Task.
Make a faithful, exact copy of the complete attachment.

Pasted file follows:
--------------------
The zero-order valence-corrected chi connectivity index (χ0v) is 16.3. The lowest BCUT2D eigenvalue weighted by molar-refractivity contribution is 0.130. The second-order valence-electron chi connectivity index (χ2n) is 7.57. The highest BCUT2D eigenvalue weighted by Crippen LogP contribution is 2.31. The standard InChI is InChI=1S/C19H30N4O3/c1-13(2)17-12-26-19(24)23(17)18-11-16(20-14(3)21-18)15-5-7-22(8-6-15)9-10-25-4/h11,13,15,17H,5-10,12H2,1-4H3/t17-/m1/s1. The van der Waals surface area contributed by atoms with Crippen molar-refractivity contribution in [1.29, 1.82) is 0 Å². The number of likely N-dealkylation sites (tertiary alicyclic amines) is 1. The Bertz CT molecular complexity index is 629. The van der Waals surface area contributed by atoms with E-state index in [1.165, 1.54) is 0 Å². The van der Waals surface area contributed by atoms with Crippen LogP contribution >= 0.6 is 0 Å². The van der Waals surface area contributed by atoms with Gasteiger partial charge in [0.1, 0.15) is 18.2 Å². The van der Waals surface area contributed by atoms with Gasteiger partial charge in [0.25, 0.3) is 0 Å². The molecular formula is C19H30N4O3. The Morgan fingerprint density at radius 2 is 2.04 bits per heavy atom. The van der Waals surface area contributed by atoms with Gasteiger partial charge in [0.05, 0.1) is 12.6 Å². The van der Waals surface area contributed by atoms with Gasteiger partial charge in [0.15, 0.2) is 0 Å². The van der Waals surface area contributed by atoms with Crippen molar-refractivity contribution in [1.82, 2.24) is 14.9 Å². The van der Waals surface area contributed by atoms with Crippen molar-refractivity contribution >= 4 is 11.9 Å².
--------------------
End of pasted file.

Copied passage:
The zero-order valence-corrected chi connectivity index (χ0v) is 16.3. The lowest BCUT2D eigenvalue weighted by molar-refractivity contribution is 0.130. The second-order valence-electron chi connectivity index (χ2n) is 7.57. The highest BCUT2D eigenvalue weighted by Crippen LogP contribution is 2.31. The standard InChI is InChI=1S/C19H30N4O3/c1-13(2)17-12-26-19(24)23(17)18-11-16(20-14(3)21-18)15-5-7-22(8-6-15)9-10-25-4/h11,13,15,17H,5-10,12H2,1-4H3/t17-/m1/s1. The van der Waals surface area contributed by atoms with Crippen molar-refractivity contribution in [1.29, 1.82) is 0 Å². The number of likely N-dealkylation sites (tertiary alicyclic amines) is 1. The Bertz CT molecular complexity index is 629. The van der Waals surface area contributed by atoms with E-state index in [1.165, 1.54) is 0 Å². The van der Waals surface area contributed by atoms with Crippen LogP contribution >= 0.6 is 0 Å². The van der Waals surface area contributed by atoms with Gasteiger partial charge in [0.1, 0.15) is 18.2 Å². The van der Waals surface area contributed by atoms with Gasteiger partial charge in [0.25, 0.3) is 0 Å². The molecular formula is C19H30N4O3. The Morgan fingerprint density at radius 2 is 2.04 bits per heavy atom. The van der Waals surface area contributed by atoms with Gasteiger partial charge in [0.05, 0.1) is 12.6 Å². The van der Waals surface area contributed by atoms with Gasteiger partial charge in [0.15, 0.2) is 0 Å². The van der Waals surface area contributed by atoms with Crippen molar-refractivity contribution in [1.82, 2.24) is 14.9 Å². The van der Waals surface area contributed by atoms with Crippen molar-refractivity contribution >= 4 is 11.9 Å².